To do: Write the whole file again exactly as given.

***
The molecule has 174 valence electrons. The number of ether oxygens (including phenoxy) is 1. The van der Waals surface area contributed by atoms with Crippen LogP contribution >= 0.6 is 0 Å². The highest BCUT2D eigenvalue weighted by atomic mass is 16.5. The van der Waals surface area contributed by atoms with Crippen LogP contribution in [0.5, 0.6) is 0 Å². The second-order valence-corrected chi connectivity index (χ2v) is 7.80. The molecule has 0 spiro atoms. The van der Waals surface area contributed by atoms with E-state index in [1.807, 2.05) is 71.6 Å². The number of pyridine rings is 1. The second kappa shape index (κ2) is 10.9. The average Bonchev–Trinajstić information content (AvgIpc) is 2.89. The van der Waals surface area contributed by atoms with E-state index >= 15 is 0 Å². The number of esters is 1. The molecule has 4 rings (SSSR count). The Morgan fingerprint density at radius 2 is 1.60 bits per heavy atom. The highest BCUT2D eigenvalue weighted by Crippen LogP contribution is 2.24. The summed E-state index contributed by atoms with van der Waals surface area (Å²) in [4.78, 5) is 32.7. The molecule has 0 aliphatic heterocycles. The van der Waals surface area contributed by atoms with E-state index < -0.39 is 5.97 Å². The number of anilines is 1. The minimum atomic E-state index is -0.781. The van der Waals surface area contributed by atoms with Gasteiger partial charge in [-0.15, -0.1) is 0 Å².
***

The molecule has 174 valence electrons. The number of ether oxygens (including phenoxy) is 1. The van der Waals surface area contributed by atoms with Crippen LogP contribution >= 0.6 is 0 Å². The highest BCUT2D eigenvalue weighted by atomic mass is 16.5. The van der Waals surface area contributed by atoms with Crippen LogP contribution in [0.5, 0.6) is 0 Å². The second-order valence-corrected chi connectivity index (χ2v) is 7.80. The molecule has 0 spiro atoms. The van der Waals surface area contributed by atoms with E-state index in [1.807, 2.05) is 71.6 Å². The number of pyridine rings is 1. The second kappa shape index (κ2) is 10.9. The average Bonchev–Trinajstić information content (AvgIpc) is 2.89. The van der Waals surface area contributed by atoms with E-state index >= 15 is 0 Å². The number of esters is 1. The molecule has 4 rings (SSSR count). The Morgan fingerprint density at radius 2 is 1.60 bits per heavy atom. The highest BCUT2D eigenvalue weighted by Crippen LogP contribution is 2.24. The summed E-state index contributed by atoms with van der Waals surface area (Å²) in [4.78, 5) is 32.7. The molecule has 0 aliphatic heterocycles. The van der Waals surface area contributed by atoms with E-state index < -0.39 is 5.97 Å². The number of anilines is 1. The minimum atomic E-state index is -0.781. The van der Waals surface area contributed by atoms with Gasteiger partial charge in [-0.15, -0.1) is 0 Å².